Tuesday, May 10, 2011

5 Latte's for Broken Birds by Jeannette Katzir

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If you've ever been curious about the Holocaust and wanted to know more about what actually happened and the effects it left on survivors then this is the book for you.  Jeannette Katzir brings you smack dab in the middle of it with Broken Birds: The Story of my Momila.

I can't say enough about this book.  Katzir did such a fantastic job you feel the emotions from the beginning to the very end.

Channa and Nathan were caught in the middle of Hitler's Reign.  Fighting to survive,  they found each other.  Though they loved each other and made it through some horrific times,  surviving did not come without costs.

We are taken into the Holocaust,  from Channa being on the run from Nazi soldiers to Nathan enduring concentration camps.  This was so heart wrenching you had no choice but to want to save them yourself.

After Channa and Nathan marry,  they have five children.  Though the effects of the war are still imminent in their lives,  they try to provide a loving home for their children. 

We see these kids grow up,  we see emotional conflict,  and the worst is the sibling rivalry.  I felt bad for two of the children,  as they felt that they deserved everything without working for it. 

It was amazing to me how Channa loved her children yet tried to control every aspect of their lives even after they were grown.  Nathan always remained quiet,  and took things in stride.  Even after Channa departs from this world,  her way of life still seemed to hold strong.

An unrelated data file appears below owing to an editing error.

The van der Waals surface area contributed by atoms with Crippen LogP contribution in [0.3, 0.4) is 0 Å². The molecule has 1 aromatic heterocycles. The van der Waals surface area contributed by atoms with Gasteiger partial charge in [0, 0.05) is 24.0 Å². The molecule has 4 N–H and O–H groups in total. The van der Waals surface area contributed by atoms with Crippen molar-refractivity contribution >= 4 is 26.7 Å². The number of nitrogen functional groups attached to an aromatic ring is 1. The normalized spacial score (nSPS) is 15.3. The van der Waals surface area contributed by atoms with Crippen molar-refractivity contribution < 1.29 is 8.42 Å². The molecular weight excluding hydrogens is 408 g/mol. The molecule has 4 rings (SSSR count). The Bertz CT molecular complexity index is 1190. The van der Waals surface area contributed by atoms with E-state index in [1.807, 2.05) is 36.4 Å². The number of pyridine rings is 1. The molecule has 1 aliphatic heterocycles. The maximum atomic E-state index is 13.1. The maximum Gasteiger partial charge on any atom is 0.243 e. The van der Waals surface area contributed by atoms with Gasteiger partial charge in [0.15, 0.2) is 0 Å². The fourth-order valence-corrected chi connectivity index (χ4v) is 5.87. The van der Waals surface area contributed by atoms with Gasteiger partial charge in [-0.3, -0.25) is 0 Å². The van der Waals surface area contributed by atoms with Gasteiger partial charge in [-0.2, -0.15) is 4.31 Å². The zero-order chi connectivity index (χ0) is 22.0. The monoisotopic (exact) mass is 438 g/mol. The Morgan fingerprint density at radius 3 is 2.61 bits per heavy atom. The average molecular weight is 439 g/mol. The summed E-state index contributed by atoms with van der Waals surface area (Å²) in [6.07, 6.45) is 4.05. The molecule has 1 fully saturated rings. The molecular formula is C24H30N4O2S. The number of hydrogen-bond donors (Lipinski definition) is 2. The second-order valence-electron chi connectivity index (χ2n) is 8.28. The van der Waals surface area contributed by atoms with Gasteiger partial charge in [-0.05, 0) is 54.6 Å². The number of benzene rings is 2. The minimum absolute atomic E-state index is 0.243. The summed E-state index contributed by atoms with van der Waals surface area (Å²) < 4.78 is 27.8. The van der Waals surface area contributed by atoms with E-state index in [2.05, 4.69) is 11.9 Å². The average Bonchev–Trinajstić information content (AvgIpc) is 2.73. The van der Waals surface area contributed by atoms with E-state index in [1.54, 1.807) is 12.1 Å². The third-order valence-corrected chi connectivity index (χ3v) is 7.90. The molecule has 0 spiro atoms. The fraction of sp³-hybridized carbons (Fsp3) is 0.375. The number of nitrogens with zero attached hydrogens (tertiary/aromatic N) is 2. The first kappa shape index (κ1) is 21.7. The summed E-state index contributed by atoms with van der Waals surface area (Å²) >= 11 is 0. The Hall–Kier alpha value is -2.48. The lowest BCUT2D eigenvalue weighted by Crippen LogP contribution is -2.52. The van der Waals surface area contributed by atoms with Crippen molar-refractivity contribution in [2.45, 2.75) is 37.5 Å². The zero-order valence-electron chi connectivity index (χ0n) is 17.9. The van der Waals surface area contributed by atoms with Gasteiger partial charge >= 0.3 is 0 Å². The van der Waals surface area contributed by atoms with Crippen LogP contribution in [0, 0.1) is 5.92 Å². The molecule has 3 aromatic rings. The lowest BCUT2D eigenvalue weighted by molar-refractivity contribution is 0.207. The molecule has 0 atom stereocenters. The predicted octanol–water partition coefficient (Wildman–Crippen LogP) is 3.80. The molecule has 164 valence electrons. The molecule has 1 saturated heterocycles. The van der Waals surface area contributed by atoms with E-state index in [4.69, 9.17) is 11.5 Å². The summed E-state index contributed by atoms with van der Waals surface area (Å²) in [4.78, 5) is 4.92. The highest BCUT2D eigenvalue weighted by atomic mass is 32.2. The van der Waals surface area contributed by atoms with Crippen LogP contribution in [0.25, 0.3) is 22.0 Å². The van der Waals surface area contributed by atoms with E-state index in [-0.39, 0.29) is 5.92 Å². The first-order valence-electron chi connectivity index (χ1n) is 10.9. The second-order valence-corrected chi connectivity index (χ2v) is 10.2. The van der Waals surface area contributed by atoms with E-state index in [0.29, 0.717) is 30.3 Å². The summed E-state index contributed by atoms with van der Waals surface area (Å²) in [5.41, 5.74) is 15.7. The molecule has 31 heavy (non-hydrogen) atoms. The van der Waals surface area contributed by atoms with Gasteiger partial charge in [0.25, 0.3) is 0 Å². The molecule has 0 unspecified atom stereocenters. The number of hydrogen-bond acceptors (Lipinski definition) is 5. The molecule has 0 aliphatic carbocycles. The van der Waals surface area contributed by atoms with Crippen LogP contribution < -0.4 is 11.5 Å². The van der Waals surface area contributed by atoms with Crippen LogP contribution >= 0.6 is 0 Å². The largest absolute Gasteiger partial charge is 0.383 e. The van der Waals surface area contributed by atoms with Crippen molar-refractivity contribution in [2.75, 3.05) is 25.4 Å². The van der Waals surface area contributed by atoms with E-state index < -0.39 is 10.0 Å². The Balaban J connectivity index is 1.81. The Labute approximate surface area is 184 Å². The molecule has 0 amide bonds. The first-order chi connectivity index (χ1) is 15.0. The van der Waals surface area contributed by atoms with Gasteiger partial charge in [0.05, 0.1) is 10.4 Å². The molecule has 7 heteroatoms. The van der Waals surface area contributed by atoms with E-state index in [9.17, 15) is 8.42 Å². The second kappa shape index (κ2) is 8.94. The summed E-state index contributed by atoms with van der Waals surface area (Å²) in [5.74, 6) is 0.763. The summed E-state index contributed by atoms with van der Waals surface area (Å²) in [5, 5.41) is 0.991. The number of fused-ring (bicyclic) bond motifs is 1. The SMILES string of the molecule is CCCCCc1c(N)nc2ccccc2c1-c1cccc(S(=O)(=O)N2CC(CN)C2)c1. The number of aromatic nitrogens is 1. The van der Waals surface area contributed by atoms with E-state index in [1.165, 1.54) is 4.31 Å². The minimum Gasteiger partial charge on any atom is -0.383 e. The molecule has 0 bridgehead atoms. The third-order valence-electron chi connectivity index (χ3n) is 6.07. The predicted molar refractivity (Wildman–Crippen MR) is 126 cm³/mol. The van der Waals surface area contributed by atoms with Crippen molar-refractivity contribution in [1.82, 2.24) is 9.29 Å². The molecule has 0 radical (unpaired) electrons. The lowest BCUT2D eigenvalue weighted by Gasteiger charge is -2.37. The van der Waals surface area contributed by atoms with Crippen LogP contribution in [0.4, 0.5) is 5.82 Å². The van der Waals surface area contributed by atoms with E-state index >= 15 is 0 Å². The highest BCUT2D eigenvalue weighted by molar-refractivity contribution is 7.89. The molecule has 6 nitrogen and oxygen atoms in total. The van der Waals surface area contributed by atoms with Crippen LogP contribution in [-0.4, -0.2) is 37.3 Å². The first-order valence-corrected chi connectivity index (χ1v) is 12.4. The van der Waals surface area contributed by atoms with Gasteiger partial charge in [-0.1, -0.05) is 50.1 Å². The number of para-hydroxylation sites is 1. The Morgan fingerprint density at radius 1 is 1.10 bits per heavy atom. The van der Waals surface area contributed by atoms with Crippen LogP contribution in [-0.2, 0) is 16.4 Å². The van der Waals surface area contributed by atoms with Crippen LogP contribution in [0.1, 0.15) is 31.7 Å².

I have never read a book such as Broken Birds.  I've always been curious as to what happened during this time and I will tell you that no history will ever have you feel the effects of war like this book.  Katzir did a fantastic job with detail,  drawing you in so deeply you had no choice but to feel.  I highly recommend Broken Birds to get a real taste for what actually happened,  the effects after and how that extends to the families.

If you want to learn more - visit Broken Birds online.


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As a child of Holocaust survivors, Jeannette Katzir’s life has

been a study of the lasting effects of war.  Inspired  by her

own family experiences, Katzir has dedicated years to in-depth

research of the impact of World War II on survivors and

their children.  She currently resides in the Los Angeles area , not far from her two children and grandson, with her husband.




    

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